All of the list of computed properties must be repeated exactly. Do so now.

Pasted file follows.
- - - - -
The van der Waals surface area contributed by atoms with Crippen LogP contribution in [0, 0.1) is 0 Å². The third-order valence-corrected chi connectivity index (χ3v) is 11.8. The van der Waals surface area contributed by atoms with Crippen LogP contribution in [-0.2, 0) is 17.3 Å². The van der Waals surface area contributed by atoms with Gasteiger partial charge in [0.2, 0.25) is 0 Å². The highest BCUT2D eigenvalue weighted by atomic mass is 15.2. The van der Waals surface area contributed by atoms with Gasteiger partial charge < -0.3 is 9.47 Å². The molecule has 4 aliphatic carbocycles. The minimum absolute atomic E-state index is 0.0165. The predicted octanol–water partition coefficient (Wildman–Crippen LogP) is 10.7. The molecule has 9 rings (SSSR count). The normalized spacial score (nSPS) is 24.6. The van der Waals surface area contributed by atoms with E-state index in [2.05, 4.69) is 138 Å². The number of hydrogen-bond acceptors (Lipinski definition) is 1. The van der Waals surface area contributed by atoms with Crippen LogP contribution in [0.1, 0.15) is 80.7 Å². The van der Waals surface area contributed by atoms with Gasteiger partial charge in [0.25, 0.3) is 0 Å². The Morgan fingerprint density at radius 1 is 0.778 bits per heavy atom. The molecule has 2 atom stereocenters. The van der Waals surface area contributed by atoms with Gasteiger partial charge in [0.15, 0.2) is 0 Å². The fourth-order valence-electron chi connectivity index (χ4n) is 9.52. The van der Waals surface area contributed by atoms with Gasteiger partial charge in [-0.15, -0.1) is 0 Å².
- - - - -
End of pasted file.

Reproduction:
The van der Waals surface area contributed by atoms with Crippen LogP contribution in [0, 0.1) is 0 Å². The third-order valence-corrected chi connectivity index (χ3v) is 11.8. The van der Waals surface area contributed by atoms with Crippen LogP contribution in [-0.2, 0) is 17.3 Å². The van der Waals surface area contributed by atoms with Gasteiger partial charge in [0.2, 0.25) is 0 Å². The highest BCUT2D eigenvalue weighted by atomic mass is 15.2. The van der Waals surface area contributed by atoms with Gasteiger partial charge < -0.3 is 9.47 Å². The molecule has 4 aliphatic carbocycles. The minimum absolute atomic E-state index is 0.0165. The predicted octanol–water partition coefficient (Wildman–Crippen LogP) is 10.7. The molecule has 9 rings (SSSR count). The normalized spacial score (nSPS) is 24.6. The van der Waals surface area contributed by atoms with E-state index in [2.05, 4.69) is 138 Å². The number of hydrogen-bond acceptors (Lipinski definition) is 1. The van der Waals surface area contributed by atoms with Crippen LogP contribution in [0.1, 0.15) is 80.7 Å². The van der Waals surface area contributed by atoms with Gasteiger partial charge in [0.25, 0.3) is 0 Å². The Morgan fingerprint density at radius 1 is 0.778 bits per heavy atom. The molecule has 2 atom stereocenters. The van der Waals surface area contributed by atoms with Gasteiger partial charge in [0.15, 0.2) is 0 Å². The fourth-order valence-electron chi connectivity index (χ4n) is 9.52. The van der Waals surface area contributed by atoms with Gasteiger partial charge in [-0.15, -0.1) is 0 Å².